Abortion policy in Wisconsin and divergent outlooks on freedom of religion

Social Issues

Abortion policy in Wisconsin and divergent outlooks on freedom of religion

Jewish voices in the state are sharing their perspectives on pregnancy and the definition of human life as differences over interpretation of the First Amendment grow more salient.

By Aditi Debnath

August 18, 2022

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Bonnie Margulis stands in front of a table covered with food and other items and speaks to people seated at tables in a room with painted concrete block walls and wood-paneled cafeteria window coverings.

Rabbi Bonnie Margulis conducts a canvassing training for volunteers with Wisconsin Faith Voices for Justice and Wisconsin Council of Churches on July 10, 2022. (Credit: Courtesy of the Wisconsin Faith Voices for Justice)


For Rabbi Bonnie Margulis, the U.S. Supreme Court decision ending constitutional protection for abortion access was not just a matter of accessibility, but of religious freedom.

Chair of the Wisconsin Religious Coalition for Reproductive Choice, Margulis drafted a July 6, 2022 letter to state legislators following the Dobbs v. Jackson decision. This letter was signed by 120 clergy from across the state and argued that Wisconsin abortion laws are based on one narrow religious viewpoint, thereby violating the Constitution's explicit protection for freedom of religion.

"Judaism believes that fetal life is sacred and precious, but it is potential life," Margulis said. "The actual life of the person in front of you has to take precedence."

Many rabbis interpret this perspective to mean that the free exercise of religion supports legal abortion in specific circumstances from a Jewish perspective. However, UW-Milwaukee professor of political science Sara Benesh said this argument is difficult to make in any court challenge to abortion law in Wisconsin since the state's original 1849 statute banning the practice allows exceptions for the life of the mother. Upon the issuing of the Dobbs ruling, the removal of federal protections meant that law and others subsequently passed took effect, though more legal challenges are anticipated.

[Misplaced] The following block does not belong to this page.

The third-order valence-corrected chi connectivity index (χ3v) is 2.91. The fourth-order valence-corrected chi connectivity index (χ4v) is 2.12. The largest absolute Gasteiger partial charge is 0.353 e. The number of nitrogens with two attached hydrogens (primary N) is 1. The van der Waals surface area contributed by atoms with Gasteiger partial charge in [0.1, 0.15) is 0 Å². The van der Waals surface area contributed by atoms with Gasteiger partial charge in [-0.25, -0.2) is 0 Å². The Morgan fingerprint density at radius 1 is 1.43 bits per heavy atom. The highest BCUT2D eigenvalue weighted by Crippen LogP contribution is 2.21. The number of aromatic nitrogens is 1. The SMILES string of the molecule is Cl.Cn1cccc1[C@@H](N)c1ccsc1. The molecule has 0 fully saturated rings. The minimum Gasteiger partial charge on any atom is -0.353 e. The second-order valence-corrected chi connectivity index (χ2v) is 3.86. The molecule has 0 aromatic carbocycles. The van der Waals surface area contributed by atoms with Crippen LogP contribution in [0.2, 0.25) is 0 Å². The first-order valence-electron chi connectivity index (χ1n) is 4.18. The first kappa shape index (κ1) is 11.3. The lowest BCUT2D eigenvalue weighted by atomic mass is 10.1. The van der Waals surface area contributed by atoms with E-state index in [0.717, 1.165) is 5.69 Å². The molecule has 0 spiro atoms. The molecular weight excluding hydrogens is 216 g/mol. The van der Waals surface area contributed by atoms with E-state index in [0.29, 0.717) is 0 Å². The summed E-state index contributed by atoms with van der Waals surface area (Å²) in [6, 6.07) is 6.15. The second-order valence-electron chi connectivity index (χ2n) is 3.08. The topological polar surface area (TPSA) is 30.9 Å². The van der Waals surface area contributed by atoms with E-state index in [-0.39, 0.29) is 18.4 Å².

A question that the U.S. Supreme Court addressed in its Dobbs v. Jackson decision was whether or not there is a historical right to abortion in the Constitution. The conservative majority of justices ruled that there is no explicit protection for abortion, and therefore policy should be delegated to the states. Benesh said it is not surprising that the specific word "abortion" is no where in the constitution.

"Had they instead focused on the historical right to bodily integrity," said Benesh, "they should have been able to find a historical understanding of our situation that would support those kinds of claims."

Religious leaders across the country have spoken out about the ruling, including those in support of abortion rights. One particular focus among this latter group has been new state-level anti-abortion legislation, notably in a lawsuit filed by Congregation L'Dor Va-Dor against the state of Florida, where nearly all abortion is now illegal.

However, voices from faith communities are not uniform on the issue of abortion. In the context of a decades-long political struggle that has been characterized primarily by the voices of conservative Christians seeking to end the practice and secular progressive activists seeking to maintain access to it, this case offers a religious argument in defense of abortion rights.